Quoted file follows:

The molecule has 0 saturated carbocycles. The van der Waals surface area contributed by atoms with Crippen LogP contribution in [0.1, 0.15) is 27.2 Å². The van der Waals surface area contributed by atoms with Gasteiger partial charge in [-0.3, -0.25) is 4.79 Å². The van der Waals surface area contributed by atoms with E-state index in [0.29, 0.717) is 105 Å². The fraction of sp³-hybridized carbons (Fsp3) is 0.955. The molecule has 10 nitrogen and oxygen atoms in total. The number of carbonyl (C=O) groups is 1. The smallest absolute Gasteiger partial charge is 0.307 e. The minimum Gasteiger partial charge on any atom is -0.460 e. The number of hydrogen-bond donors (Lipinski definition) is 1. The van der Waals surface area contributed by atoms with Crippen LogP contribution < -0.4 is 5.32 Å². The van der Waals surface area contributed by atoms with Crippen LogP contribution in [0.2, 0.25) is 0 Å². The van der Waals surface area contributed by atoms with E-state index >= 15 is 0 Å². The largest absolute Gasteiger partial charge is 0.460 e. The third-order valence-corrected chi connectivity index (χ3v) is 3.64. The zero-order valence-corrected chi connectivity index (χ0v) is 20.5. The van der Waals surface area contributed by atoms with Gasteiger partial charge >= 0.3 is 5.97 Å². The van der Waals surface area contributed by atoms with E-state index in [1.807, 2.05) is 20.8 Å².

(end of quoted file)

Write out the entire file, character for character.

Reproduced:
The molecule has 0 saturated carbocycles. The van der Waals surface area contributed by atoms with Crippen LogP contribution in [0.1, 0.15) is 27.2 Å². The van der Waals surface area contributed by atoms with Gasteiger partial charge in [-0.3, -0.25) is 4.79 Å². The van der Waals surface area contributed by atoms with E-state index in [0.29, 0.717) is 105 Å². The fraction of sp³-hybridized carbons (Fsp3) is 0.955. The molecule has 10 nitrogen and oxygen atoms in total. The number of carbonyl (C=O) groups is 1. The smallest absolute Gasteiger partial charge is 0.307 e. The minimum Gasteiger partial charge on any atom is -0.460 e. The number of hydrogen-bond donors (Lipinski definition) is 1. The van der Waals surface area contributed by atoms with Crippen LogP contribution < -0.4 is 5.32 Å². The van der Waals surface area contributed by atoms with Crippen LogP contribution in [0.2, 0.25) is 0 Å². The van der Waals surface area contributed by atoms with E-state index >= 15 is 0 Å². The largest absolute Gasteiger partial charge is 0.460 e. The third-order valence-corrected chi connectivity index (χ3v) is 3.64. The zero-order valence-corrected chi connectivity index (χ0v) is 20.5. The van der Waals surface area contributed by atoms with Gasteiger partial charge >= 0.3 is 5.97 Å². The van der Waals surface area contributed by atoms with E-state index in [1.807, 2.05) is 20.8 Å².